# Find point with smallest average distance to a set of given points

Someone recently shared with me the following problem (which I guess appeared in some kind of past coding contest):

Given $n$ points $P_i=(x_i,y_i)$ in the 2-dimensional plane, find the point $Q=(x,y)$ that minimizes the average distance from $P_i$ to $Q$.

In other words, we want to find $Q$ that minimizes the objective function $f(Q) = \sum_i d(P_i,Q)$. Here $d(\cdot,\cdot)$ represents the usual Euclidean (L2) distance. I'm told that in the coding contest this was phrased in terms of finding the best location to put a washroom somewhere in an office building, so that the average distance to all employees is minimized.

Is there an elementary solution to this problem? In other words, a polynomial-time algorithm that does not require knowledge of advanced methods (say, beyond what undergraduate computer science majors could be expected to understand).

If we were on the 1D real line rather than the 2D plane, this problem would be easy. In one dimension, the solution is exactly the median of $x_1,\dots,x_n$. However, this does not seem to generalize to the 2-dimensional plane. It's tempting to take $x$ to be the median of $x_1,\dots,x_n$ and $y$ to be the median of $y_1,\dots,y_n$, but this does not provide the optimal solution: a counterexample is to look at three points at three of the corners of a square. (The component-wise median is at a corner, but the optimal location is somewhere inside the square.)

It looks like this problem is a special case of the two-dimensional Euclidean $p$-median problem, for $p=1$. Apparently the two-dimensional Euclidean $p$-median problem is NP-hard when $p$ is part of the input (Megiddo and Supowit, SIAM J Computing 13(1) Feb 1984) -- but here we have the special case where $p=1$, so the NP-hardness result doesn't apply to this special case. I haven't been able to use this search phrase to help find an algorithm.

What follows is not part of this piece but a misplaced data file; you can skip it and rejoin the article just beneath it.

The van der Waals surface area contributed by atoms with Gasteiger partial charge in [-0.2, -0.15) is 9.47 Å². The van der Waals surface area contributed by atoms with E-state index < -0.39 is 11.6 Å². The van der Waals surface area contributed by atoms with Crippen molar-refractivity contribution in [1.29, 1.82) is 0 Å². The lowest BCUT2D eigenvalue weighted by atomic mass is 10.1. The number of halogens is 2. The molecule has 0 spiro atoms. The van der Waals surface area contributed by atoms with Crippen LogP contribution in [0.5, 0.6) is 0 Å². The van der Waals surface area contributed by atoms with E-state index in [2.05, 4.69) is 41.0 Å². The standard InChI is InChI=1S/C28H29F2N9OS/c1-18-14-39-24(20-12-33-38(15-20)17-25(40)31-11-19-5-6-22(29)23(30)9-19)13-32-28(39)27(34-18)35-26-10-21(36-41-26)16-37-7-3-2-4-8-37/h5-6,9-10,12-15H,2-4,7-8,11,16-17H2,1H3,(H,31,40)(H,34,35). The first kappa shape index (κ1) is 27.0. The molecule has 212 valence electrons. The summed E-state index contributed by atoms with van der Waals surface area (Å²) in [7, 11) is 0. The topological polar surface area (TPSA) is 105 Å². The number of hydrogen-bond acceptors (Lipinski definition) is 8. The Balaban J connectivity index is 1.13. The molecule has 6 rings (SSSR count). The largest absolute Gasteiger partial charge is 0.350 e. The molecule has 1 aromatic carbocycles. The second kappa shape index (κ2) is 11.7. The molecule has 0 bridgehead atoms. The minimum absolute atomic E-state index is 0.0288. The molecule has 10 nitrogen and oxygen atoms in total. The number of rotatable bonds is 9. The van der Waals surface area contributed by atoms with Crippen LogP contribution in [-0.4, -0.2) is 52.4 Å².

If the distance metric was the Manhattan (L1) distance, there would be a number of clean solutions. The component-wise median would be optimal, since the Manhattan metric is linearly separable in the $x$-coordinates and $y$-coordinates. For similar reasons, we could solve it using linear programming. However, here we have the Euclidean distance, which is not linearly separable, so those methods do not seem to apply.

See also Find the point with minimum max distance to any point in a set, which looks at a related but different problem, the smallest-circle problem, where the objective function is $g(Q) = \max_i d(P_i,Q)$. However, the techniques used for that problem don't seem to apply here.

Right now the approach I can see is a heuristic algorithm: use standard black-box optimization methods such as hill-climbing or gradient ascent to find the point $Q$. However, there is no guarantee that this finds the exact optimum.

If there's a solution that does not require understanding advanced computational geometry algorithms (e.g., Voronoi diagrams, Delaunay triangulation, etc.), even better!

• Perhaps they meant distance squared? The answer is then just the average of all points. Oct 3, 2014 at 0:40
• @YuvalFilmus, ahh, good observation! That would certainly make the problem far easier. Thank you.
– D.W.
Oct 3, 2014 at 0:41
• Are there any randomized algorithms for the same problem that give optimal answers for the distance square, (that would be the L2 norm?)- did not want another question, as the question asked above was very clear! Oct 3, 2014 at 18:56
• Would this greedy approach work, have a delauney triangulation of the whole set of points, and then find the centroids of each of the triangles. Then repeat the process, ie, triangulate the centroids, and find the centroid, repeat until we have only one centroid. The centroid gives the average of all the points in the shape. As there are points, we need to get shapes from them to reason about the points, so triangulation. A centroid returns the average of all the points in the space, and so on. Oct 5, 2014 at 22:07

This point is known as the geometric median, also known as the 1-median.

Apparently, there is no simple algorithm for computing the geometric median. Instead, one must use some kind of numerical approximation. Wikipedia mentions Weiszfeld's algorithm, which appears to be a kind of iterative descent algorithm, and cites other more sophisticated algorithms.

This is a special case of the Weber problem, a facility location problem. Standard solvers for facilitation location problems be able to compute the geometric median for you, by framing this as an instance of the Weber problem.